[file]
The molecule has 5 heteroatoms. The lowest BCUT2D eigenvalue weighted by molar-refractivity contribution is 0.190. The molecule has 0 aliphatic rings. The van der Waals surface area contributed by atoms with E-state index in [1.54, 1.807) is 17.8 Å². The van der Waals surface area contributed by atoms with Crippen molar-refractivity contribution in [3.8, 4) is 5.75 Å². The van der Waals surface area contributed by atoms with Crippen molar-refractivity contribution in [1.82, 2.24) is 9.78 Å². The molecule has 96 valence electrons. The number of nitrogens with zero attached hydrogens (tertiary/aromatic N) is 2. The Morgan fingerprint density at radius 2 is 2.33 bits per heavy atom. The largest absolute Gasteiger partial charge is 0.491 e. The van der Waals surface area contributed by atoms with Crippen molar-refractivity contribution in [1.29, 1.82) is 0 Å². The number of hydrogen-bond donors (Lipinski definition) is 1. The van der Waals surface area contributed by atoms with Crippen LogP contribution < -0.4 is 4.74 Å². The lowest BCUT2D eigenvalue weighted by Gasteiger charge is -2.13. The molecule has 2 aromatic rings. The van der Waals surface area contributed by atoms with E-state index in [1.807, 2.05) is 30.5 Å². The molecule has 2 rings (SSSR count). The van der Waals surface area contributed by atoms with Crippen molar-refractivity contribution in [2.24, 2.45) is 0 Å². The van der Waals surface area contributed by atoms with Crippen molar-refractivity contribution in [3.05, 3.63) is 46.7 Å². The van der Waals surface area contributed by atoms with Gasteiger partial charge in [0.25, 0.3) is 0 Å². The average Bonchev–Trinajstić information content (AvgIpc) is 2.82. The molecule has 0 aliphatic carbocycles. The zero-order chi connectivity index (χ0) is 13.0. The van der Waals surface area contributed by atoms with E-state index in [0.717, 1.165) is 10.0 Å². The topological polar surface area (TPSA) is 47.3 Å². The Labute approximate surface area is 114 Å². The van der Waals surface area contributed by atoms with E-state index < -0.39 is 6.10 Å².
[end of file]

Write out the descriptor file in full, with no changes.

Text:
The molecule has 5 heteroatoms. The lowest BCUT2D eigenvalue weighted by molar-refractivity contribution is 0.190. The molecule has 0 aliphatic rings. The van der Waals surface area contributed by atoms with E-state index in [1.54, 1.807) is 17.8 Å². The van der Waals surface area contributed by atoms with Crippen molar-refractivity contribution in [3.8, 4) is 5.75 Å². The van der Waals surface area contributed by atoms with Crippen molar-refractivity contribution in [1.82, 2.24) is 9.78 Å². The molecule has 96 valence electrons. The number of nitrogens with zero attached hydrogens (tertiary/aromatic N) is 2. The Morgan fingerprint density at radius 2 is 2.33 bits per heavy atom. The largest absolute Gasteiger partial charge is 0.491 e. The van der Waals surface area contributed by atoms with Crippen molar-refractivity contribution in [1.29, 1.82) is 0 Å². The number of hydrogen-bond donors (Lipinski definition) is 1. The van der Waals surface area contributed by atoms with Crippen LogP contribution < -0.4 is 4.74 Å². The lowest BCUT2D eigenvalue weighted by Gasteiger charge is -2.13. The molecule has 2 aromatic rings. The van der Waals surface area contributed by atoms with E-state index in [1.807, 2.05) is 30.5 Å². The molecule has 2 rings (SSSR count). The van der Waals surface area contributed by atoms with Crippen molar-refractivity contribution in [2.24, 2.45) is 0 Å². The van der Waals surface area contributed by atoms with Crippen molar-refractivity contribution in [3.05, 3.63) is 46.7 Å². The van der Waals surface area contributed by atoms with Gasteiger partial charge in [0.25, 0.3) is 0 Å². The average Bonchev–Trinajstić information content (AvgIpc) is 2.82. The molecule has 0 aliphatic carbocycles. The zero-order chi connectivity index (χ0) is 13.0. The van der Waals surface area contributed by atoms with E-state index in [0.717, 1.165) is 10.0 Å². The topological polar surface area (TPSA) is 47.3 Å². The Labute approximate surface area is 114 Å². The van der Waals surface area contributed by atoms with E-state index < -0.39 is 6.10 Å².